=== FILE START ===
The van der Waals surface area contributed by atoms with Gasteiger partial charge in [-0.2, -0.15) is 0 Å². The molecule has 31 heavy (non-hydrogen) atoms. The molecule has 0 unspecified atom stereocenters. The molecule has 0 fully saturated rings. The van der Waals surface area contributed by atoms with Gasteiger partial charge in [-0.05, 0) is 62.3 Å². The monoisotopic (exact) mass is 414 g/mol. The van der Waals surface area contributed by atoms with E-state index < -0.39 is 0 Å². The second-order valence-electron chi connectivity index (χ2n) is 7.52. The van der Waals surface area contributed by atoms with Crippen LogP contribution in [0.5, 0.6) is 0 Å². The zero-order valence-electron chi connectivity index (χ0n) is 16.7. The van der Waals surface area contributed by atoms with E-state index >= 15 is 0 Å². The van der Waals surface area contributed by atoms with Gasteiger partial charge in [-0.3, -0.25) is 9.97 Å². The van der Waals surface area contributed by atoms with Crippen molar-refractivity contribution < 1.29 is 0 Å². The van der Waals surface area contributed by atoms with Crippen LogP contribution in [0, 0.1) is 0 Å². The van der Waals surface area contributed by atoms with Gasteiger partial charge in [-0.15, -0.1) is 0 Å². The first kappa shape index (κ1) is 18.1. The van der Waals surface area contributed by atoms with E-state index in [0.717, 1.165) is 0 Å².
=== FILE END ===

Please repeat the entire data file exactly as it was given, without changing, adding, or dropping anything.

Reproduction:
The van der Waals surface area contributed by atoms with Gasteiger partial charge in [-0.2, -0.15) is 0 Å². The molecule has 31 heavy (non-hydrogen) atoms. The molecule has 0 unspecified atom stereocenters. The molecule has 0 fully saturated rings. The van der Waals surface area contributed by atoms with Gasteiger partial charge in [-0.05, 0) is 62.3 Å². The monoisotopic (exact) mass is 414 g/mol. The van der Waals surface area contributed by atoms with E-state index < -0.39 is 0 Å². The second-order valence-electron chi connectivity index (χ2n) is 7.52. The van der Waals surface area contributed by atoms with Crippen LogP contribution in [0.5, 0.6) is 0 Å². The zero-order valence-electron chi connectivity index (χ0n) is 16.7. The van der Waals surface area contributed by atoms with E-state index >= 15 is 0 Å². The van der Waals surface area contributed by atoms with Gasteiger partial charge in [-0.3, -0.25) is 9.97 Å². The van der Waals surface area contributed by atoms with Crippen molar-refractivity contribution < 1.29 is 0 Å². The van der Waals surface area contributed by atoms with Crippen LogP contribution in [0, 0.1) is 0 Å². The van der Waals surface area contributed by atoms with Gasteiger partial charge in [-0.15, -0.1) is 0 Å². The first kappa shape index (κ1) is 18.1. The van der Waals surface area contributed by atoms with E-state index in [0.717, 1.165) is 0 Å².